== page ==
Even worse, and more harmful to children, is sharing that young Ruby Bridges prayed for those who threatened her life. “The final page of the book features Ruby’s prayer for the white mob. The use of these words pull directly from Luke 23:24 in which Jesus prays ‘Father, forgive them, for they do not know what they are doing,’ thereby making a direct comparison between white people and those that crucified Jesus…” Certainly, that is what Jesus would do!
Our history is uncomfortable. Recognizing that racism was real, and it was ugly is not comfortable, particularly if you are White. And for children who have been shielded from that truth hearing about it for the first time in school may be rattling. The protestors understand this discomfort because they are feeling it as well. But rather than deal with it, they wish to assuage their own discomfort by suppressing their history. That keeps them from having to take responsibility for its lingering impact and grapple with their own culpability. And it keeps them, they believe, from having to answer difficult questions from their children.
Their complaint ends with this cry of pain. “From January to March, 34 lessons daily drill common themes into 7- and 8-year-old children via classroom books, readings, assessments, vocabulary lessons, grammar exercises, narrative writing, imagery focus, role-playing, and class discussion: White people are bad. People of color are mistreated (by white people). America is unjust. Police officers (and firemen) target people of color. This explicit and implicit indoctrination–the relentless teachings of whites versus people of color under the dichotomy of oppressor versus oppressed and that our country is fundamentally racist…”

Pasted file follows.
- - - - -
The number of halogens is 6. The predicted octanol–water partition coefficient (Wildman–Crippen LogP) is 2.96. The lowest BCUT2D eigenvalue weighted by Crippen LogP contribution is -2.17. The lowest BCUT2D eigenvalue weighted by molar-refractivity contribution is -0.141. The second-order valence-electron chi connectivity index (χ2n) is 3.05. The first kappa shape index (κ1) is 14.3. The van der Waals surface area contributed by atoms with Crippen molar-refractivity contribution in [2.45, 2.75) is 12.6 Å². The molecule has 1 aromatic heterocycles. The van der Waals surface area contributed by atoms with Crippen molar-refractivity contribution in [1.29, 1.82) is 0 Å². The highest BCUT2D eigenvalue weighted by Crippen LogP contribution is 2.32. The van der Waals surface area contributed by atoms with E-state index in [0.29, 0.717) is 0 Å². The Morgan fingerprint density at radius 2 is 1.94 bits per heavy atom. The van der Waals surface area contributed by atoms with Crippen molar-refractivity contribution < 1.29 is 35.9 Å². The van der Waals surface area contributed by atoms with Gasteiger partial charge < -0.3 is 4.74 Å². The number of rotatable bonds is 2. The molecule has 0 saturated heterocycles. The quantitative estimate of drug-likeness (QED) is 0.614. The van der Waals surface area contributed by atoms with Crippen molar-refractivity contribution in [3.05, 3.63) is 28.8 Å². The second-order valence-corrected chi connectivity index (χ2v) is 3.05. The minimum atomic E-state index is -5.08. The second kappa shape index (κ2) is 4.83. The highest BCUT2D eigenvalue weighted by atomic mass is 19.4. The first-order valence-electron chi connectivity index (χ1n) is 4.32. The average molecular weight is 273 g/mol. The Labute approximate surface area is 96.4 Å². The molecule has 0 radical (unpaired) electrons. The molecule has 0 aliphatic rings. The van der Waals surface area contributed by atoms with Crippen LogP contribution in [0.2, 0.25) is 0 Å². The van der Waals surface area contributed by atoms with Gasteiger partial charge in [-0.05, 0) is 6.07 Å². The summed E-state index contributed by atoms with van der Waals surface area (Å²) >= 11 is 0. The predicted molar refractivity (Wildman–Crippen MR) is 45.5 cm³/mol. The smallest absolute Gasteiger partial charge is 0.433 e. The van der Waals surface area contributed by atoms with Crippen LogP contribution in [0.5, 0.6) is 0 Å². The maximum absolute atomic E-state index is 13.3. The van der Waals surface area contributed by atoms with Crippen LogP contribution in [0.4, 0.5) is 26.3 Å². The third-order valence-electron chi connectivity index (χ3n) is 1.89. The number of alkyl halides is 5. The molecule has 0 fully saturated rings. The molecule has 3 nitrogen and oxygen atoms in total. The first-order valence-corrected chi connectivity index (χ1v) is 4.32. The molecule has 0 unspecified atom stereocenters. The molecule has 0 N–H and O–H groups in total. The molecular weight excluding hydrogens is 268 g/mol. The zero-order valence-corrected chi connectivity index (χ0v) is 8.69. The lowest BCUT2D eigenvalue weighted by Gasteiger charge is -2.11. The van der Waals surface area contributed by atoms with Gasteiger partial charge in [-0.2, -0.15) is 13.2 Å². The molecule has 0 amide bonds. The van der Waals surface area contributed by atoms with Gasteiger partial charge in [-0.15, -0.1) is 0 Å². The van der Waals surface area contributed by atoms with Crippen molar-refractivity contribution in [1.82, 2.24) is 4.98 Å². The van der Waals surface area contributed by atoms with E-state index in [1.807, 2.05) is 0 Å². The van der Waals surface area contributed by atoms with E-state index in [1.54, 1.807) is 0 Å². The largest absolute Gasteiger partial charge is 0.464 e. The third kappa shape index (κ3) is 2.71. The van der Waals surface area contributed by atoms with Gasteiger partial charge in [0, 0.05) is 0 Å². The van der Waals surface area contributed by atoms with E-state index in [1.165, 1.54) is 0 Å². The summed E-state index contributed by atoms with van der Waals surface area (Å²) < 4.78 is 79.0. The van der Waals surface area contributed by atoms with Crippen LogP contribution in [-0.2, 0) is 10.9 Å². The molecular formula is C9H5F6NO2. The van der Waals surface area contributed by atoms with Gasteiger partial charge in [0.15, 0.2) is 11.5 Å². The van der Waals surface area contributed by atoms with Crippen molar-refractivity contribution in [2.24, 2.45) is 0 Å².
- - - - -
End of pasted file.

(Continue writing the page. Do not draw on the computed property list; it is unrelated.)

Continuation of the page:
In their efforts to teach a history that absolves them from any discomfort and the need to confront the continuing reality of racism they promulgate a rewritten American History, mirroring the efforts that have plagued the nation since the Confederacy was defeated. They are the same people who turned the Civil War into anything but a fight in which slavery was front and center to one they called the “war of Northern aggression.” They are the same people fighting to keep Jefferson Davis’s name on a street in Birmingham Alabama because he and other leaders of the Confederacy are heroes rather than insurrectionists.
The whitewashing, they are fighting for is not about creating better ways to teach our checkered reality. It is about continuing to teach lies that hurt our collective effort to rebuild our nation as one nation. It continues to marginalize those whose stories are suppressed.
To make Ruby Bridges’ life story comfortable, a story that avoids telling of the hate directed at her because she is Black is to teach every child of color that their history is something to be ashamed of and to be ignored. It mirrors how we are told we should tell the story of Thanksgiving or of how we settled this nation.
Those angrily protesting CRT are not engaged in a high-minded debate about the best ways to teach difficult material. They are out to change our history as they did when Reconstruction ended and the South rose again. Their complaint to the Tennessee Department of Education was solely about what should not be taught because it raised the truths they do not want us or their children to confront.
If we are to have a chance to grow beyond the pains that still plague us, we cannot stand silent in the face of their assault. We need to show support for those doing what needs to be done and those teaching history with the goal of learning the truth no matter how painful that truth might be.